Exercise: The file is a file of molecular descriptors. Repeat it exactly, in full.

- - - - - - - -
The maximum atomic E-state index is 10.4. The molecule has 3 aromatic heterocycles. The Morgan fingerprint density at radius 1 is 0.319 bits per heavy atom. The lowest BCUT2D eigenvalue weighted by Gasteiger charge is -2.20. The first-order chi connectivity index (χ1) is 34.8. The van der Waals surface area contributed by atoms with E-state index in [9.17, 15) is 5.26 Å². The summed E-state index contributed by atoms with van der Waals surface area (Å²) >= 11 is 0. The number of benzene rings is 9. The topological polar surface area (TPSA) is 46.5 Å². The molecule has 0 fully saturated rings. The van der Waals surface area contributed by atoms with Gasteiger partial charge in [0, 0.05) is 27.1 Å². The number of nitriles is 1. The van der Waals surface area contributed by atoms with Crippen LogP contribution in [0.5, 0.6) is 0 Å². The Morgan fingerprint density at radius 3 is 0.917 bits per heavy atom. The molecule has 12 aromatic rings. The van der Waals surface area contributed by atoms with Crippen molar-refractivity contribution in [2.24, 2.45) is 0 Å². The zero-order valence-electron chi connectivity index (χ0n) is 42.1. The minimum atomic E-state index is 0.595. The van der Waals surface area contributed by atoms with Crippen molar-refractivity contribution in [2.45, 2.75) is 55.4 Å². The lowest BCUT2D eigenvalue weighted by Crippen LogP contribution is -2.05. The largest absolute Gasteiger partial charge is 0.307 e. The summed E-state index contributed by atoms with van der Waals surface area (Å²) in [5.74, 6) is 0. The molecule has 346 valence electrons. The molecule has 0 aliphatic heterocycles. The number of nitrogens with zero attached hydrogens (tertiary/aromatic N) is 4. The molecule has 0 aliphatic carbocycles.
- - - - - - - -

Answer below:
The maximum atomic E-state index is 10.4. The molecule has 3 aromatic heterocycles. The Morgan fingerprint density at radius 1 is 0.319 bits per heavy atom. The lowest BCUT2D eigenvalue weighted by Gasteiger charge is -2.20. The first-order chi connectivity index (χ1) is 34.8. The van der Waals surface area contributed by atoms with E-state index in [9.17, 15) is 5.26 Å². The summed E-state index contributed by atoms with van der Waals surface area (Å²) >= 11 is 0. The number of benzene rings is 9. The topological polar surface area (TPSA) is 46.5 Å². The molecule has 0 fully saturated rings. The van der Waals surface area contributed by atoms with Gasteiger partial charge in [0, 0.05) is 27.1 Å². The number of nitriles is 1. The van der Waals surface area contributed by atoms with Crippen LogP contribution in [0.5, 0.6) is 0 Å². The Morgan fingerprint density at radius 3 is 0.917 bits per heavy atom. The molecule has 12 aromatic rings. The van der Waals surface area contributed by atoms with Crippen molar-refractivity contribution in [2.24, 2.45) is 0 Å². The zero-order valence-electron chi connectivity index (χ0n) is 42.1. The minimum atomic E-state index is 0.595. The van der Waals surface area contributed by atoms with Crippen molar-refractivity contribution in [2.45, 2.75) is 55.4 Å². The lowest BCUT2D eigenvalue weighted by Crippen LogP contribution is -2.05. The largest absolute Gasteiger partial charge is 0.307 e. The summed E-state index contributed by atoms with van der Waals surface area (Å²) in [5.74, 6) is 0. The molecule has 346 valence electrons. The molecule has 0 aliphatic heterocycles. The number of nitrogens with zero attached hydrogens (tertiary/aromatic N) is 4. The molecule has 0 aliphatic carbocycles.